Her job is as tutor not governess, and she’s responsible for only one child, the bedridden member of the family, eight-year-old Maria, which, I understand, is what the real Maria’s initial job was when she joined the Trapp family. The children’s names here are all different from the names in the play/movie versions, because the anime series uses the children’s real names. (One of the girls’ names is Hedwig, which might not have been considered Broadway- or Hollywood-friendly in the late 1950s.) And Maria is given her real last name, Kutschera. Her character strikes me as much too forward and aggressive way too early in her tenure to be believable. So far, there is one song early on, which sounds like a European folk song translated into Japanese, which Maria sings to her classroom in the second episode. The series has been seen, dubbed, in numerous foreign languages, including French, Spanish, Italian, Portuguese and Tagalog, but not, alas, in English.
Maria’s outfit, which she wears when journeying to the Trapps, seems modeled after the one Maria wore in the movie version.
I’m not sure how closely this series is based on the Trapp book or if the episodes are entirely invented for the series. If I can get through the whole series and research the family history some more, maybe I’ll write about it here.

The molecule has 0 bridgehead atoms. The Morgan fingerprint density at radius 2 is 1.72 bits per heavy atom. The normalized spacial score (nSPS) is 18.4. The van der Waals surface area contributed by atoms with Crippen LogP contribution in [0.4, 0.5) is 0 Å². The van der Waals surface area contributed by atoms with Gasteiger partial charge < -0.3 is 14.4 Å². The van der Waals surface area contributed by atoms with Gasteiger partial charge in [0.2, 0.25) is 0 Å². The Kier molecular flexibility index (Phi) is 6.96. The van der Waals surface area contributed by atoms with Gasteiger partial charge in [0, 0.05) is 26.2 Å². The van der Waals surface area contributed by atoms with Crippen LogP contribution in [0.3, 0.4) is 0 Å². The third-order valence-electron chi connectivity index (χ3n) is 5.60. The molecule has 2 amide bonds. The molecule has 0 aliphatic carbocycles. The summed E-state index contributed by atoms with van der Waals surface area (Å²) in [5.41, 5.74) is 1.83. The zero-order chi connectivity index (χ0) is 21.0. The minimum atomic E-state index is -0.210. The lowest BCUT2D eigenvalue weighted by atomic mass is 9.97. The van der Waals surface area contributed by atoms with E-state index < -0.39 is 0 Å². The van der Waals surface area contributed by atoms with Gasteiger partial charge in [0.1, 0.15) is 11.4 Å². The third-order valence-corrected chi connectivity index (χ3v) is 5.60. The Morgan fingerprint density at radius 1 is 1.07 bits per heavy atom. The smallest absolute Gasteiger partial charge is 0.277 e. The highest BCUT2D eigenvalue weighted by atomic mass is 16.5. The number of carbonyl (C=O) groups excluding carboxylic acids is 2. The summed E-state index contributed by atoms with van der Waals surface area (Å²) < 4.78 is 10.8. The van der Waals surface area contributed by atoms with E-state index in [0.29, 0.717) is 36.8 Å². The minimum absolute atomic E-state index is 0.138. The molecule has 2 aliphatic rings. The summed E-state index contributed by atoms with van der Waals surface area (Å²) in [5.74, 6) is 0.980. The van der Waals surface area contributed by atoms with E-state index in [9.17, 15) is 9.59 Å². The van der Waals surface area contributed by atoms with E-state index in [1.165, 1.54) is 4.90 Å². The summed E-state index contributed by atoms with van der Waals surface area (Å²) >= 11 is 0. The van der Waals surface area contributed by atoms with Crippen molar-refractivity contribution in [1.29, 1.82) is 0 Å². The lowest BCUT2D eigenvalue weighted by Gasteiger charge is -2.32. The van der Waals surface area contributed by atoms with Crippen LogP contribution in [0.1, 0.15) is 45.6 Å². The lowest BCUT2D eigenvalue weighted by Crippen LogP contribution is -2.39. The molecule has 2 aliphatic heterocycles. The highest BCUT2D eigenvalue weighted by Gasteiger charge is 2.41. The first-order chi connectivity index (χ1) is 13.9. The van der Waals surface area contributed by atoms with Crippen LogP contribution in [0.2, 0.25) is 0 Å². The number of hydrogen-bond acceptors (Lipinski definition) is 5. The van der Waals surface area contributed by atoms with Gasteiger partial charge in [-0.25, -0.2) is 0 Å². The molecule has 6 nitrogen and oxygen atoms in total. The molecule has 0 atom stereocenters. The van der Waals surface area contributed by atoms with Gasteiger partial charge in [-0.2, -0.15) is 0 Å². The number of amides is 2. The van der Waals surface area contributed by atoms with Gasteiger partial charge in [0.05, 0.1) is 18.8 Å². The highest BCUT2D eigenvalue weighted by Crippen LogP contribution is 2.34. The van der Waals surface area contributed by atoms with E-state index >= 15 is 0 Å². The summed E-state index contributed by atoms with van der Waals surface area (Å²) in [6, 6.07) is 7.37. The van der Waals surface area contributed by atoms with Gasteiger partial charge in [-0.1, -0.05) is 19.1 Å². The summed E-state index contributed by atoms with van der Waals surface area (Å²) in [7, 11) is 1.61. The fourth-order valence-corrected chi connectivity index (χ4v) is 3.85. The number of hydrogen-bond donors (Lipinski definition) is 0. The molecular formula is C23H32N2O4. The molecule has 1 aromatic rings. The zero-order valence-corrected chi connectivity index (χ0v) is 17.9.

Interestingly, Hedwig von Trapp became a singing teacher in Hawaii and one of her students, Elizabeth Wagner, teamed up with another girl, Christine Rolseth, to form a duo, Betsy & Chris, who went to Japan and had a singing career there from 1969 to 1972.
From Wikipedia, the free encyclopediaBetsy and Chris, Elizabeth Wagner (born October 1, 1952) and Christine Rolseth (born July 5, 1952), were a folk music duo from Hawaii and Idaho respectively who sang in the Japanese language, and had a string of hits in Japan from 1969 to 1972. They originally came to Japan as members of The Sound of Young Hawaii in 1969.
Hedwig von Trapp was Elizabeth Wagner’s singing teacher.
One of their songs, “White is the Color of Lovers” (Shiroi Iro wa Koibito no Iro), written and recorded in Japanese, was later covered by two of my J-pop favorites, Nozomi Tsuji and Ai Kago, performing as the pop duo, W. (I’ve done this song, in Japanese, in karaoke.) When Ai Kago came to New York on separate occasions in 2009 and 2010, I had the opportunity to meet her and tell her how great she is and also to see her perform. So it all comes full circle.
Here are the two versions of that song: